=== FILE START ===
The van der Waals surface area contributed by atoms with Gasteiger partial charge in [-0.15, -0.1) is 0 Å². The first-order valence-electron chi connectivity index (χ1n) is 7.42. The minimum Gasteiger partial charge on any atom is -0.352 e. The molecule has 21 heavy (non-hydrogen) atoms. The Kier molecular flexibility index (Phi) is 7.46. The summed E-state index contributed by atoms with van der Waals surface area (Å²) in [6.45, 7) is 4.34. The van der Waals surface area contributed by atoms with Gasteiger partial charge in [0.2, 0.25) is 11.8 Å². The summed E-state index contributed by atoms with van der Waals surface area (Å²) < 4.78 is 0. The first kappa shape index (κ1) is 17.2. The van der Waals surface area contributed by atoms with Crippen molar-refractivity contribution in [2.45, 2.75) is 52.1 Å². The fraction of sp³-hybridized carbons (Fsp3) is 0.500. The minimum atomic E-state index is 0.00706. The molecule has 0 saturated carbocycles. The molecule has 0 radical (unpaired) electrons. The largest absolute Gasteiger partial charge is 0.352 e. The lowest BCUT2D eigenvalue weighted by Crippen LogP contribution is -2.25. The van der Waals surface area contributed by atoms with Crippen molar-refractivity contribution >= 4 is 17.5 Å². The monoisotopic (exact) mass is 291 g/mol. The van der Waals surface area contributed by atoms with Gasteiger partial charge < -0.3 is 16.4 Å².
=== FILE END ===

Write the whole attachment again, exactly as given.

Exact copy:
The van der Waals surface area contributed by atoms with Gasteiger partial charge in [-0.15, -0.1) is 0 Å². The first-order valence-electron chi connectivity index (χ1n) is 7.42. The minimum Gasteiger partial charge on any atom is -0.352 e. The molecule has 21 heavy (non-hydrogen) atoms. The Kier molecular flexibility index (Phi) is 7.46. The summed E-state index contributed by atoms with van der Waals surface area (Å²) in [6.45, 7) is 4.34. The van der Waals surface area contributed by atoms with Gasteiger partial charge in [0.2, 0.25) is 11.8 Å². The summed E-state index contributed by atoms with van der Waals surface area (Å²) < 4.78 is 0. The first kappa shape index (κ1) is 17.2. The van der Waals surface area contributed by atoms with Crippen molar-refractivity contribution in [2.45, 2.75) is 52.1 Å². The fraction of sp³-hybridized carbons (Fsp3) is 0.500. The minimum atomic E-state index is 0.00706. The molecule has 0 saturated carbocycles. The molecule has 0 radical (unpaired) electrons. The largest absolute Gasteiger partial charge is 0.352 e. The lowest BCUT2D eigenvalue weighted by Crippen LogP contribution is -2.25. The van der Waals surface area contributed by atoms with Crippen molar-refractivity contribution >= 4 is 17.5 Å². The monoisotopic (exact) mass is 291 g/mol. The van der Waals surface area contributed by atoms with Gasteiger partial charge < -0.3 is 16.4 Å².